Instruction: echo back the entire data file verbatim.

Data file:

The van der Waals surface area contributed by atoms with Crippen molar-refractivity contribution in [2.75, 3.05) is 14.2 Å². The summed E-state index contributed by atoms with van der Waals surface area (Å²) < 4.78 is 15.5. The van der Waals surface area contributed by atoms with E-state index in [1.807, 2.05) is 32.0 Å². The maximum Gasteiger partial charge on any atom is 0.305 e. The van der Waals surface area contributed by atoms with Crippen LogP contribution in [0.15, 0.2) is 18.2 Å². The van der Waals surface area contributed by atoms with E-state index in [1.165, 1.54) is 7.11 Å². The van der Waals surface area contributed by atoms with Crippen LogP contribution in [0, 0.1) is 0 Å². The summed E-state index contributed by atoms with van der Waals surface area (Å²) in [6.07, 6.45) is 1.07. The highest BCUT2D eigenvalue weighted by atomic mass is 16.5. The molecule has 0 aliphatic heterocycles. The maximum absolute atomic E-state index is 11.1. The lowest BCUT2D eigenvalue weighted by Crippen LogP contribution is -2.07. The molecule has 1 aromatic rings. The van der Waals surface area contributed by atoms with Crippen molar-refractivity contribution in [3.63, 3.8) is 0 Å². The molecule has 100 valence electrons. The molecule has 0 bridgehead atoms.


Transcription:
The van der Waals surface area contributed by atoms with Crippen molar-refractivity contribution in [2.75, 3.05) is 14.2 Å². The summed E-state index contributed by atoms with van der Waals surface area (Å²) < 4.78 is 15.5. The van der Waals surface area contributed by atoms with E-state index in [1.807, 2.05) is 32.0 Å². The maximum Gasteiger partial charge on any atom is 0.305 e. The van der Waals surface area contributed by atoms with Crippen LogP contribution in [0.15, 0.2) is 18.2 Å². The van der Waals surface area contributed by atoms with E-state index in [1.165, 1.54) is 7.11 Å². The van der Waals surface area contributed by atoms with Crippen LogP contribution in [0, 0.1) is 0 Å². The summed E-state index contributed by atoms with van der Waals surface area (Å²) in [6.07, 6.45) is 1.07. The highest BCUT2D eigenvalue weighted by atomic mass is 16.5. The molecule has 0 aliphatic heterocycles. The maximum absolute atomic E-state index is 11.1. The lowest BCUT2D eigenvalue weighted by Crippen LogP contribution is -2.07. The molecule has 1 aromatic rings. The van der Waals surface area contributed by atoms with Crippen molar-refractivity contribution in [3.63, 3.8) is 0 Å². The molecule has 100 valence electrons. The molecule has 0 bridgehead atoms.